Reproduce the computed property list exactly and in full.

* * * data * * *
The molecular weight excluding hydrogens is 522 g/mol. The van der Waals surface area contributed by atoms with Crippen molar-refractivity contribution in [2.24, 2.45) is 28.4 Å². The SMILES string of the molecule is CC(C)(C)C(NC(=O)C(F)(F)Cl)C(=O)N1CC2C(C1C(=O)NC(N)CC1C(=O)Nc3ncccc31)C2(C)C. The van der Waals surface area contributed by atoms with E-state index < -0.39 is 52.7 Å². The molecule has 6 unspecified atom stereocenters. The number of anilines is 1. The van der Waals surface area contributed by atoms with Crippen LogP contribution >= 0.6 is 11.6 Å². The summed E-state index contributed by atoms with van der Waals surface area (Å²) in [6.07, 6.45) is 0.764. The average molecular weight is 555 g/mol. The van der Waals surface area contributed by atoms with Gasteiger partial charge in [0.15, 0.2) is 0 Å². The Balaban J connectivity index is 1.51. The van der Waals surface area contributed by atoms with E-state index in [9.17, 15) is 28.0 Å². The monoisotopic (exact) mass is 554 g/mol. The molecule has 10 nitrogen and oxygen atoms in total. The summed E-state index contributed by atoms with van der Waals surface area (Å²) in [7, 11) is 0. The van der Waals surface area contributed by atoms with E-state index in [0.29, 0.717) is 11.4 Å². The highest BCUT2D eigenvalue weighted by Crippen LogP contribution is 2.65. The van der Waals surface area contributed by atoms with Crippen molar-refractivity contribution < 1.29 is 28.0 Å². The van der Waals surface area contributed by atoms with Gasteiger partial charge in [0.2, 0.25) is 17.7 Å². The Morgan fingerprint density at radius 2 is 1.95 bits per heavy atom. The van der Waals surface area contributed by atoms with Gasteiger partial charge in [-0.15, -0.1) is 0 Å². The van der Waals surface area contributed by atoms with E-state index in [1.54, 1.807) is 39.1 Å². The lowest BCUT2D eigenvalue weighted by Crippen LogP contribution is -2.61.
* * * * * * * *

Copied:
The molecular weight excluding hydrogens is 522 g/mol. The van der Waals surface area contributed by atoms with Crippen molar-refractivity contribution in [2.24, 2.45) is 28.4 Å². The SMILES string of the molecule is CC(C)(C)C(NC(=O)C(F)(F)Cl)C(=O)N1CC2C(C1C(=O)NC(N)CC1C(=O)Nc3ncccc31)C2(C)C. The van der Waals surface area contributed by atoms with E-state index < -0.39 is 52.7 Å². The molecule has 6 unspecified atom stereocenters. The number of anilines is 1. The van der Waals surface area contributed by atoms with Crippen LogP contribution >= 0.6 is 11.6 Å². The summed E-state index contributed by atoms with van der Waals surface area (Å²) in [6.07, 6.45) is 0.764. The average molecular weight is 555 g/mol. The van der Waals surface area contributed by atoms with Gasteiger partial charge in [0.15, 0.2) is 0 Å². The Balaban J connectivity index is 1.51. The van der Waals surface area contributed by atoms with E-state index in [9.17, 15) is 28.0 Å². The monoisotopic (exact) mass is 554 g/mol. The molecule has 10 nitrogen and oxygen atoms in total. The summed E-state index contributed by atoms with van der Waals surface area (Å²) in [7, 11) is 0. The van der Waals surface area contributed by atoms with E-state index in [0.29, 0.717) is 11.4 Å². The highest BCUT2D eigenvalue weighted by Crippen LogP contribution is 2.65. The van der Waals surface area contributed by atoms with Crippen molar-refractivity contribution < 1.29 is 28.0 Å². The van der Waals surface area contributed by atoms with Gasteiger partial charge in [0.2, 0.25) is 17.7 Å². The Morgan fingerprint density at radius 2 is 1.95 bits per heavy atom. The van der Waals surface area contributed by atoms with Gasteiger partial charge in [-0.15, -0.1) is 0 Å². The van der Waals surface area contributed by atoms with E-state index in [1.54, 1.807) is 39.1 Å². The lowest BCUT2D eigenvalue weighted by Crippen LogP contribution is -2.61.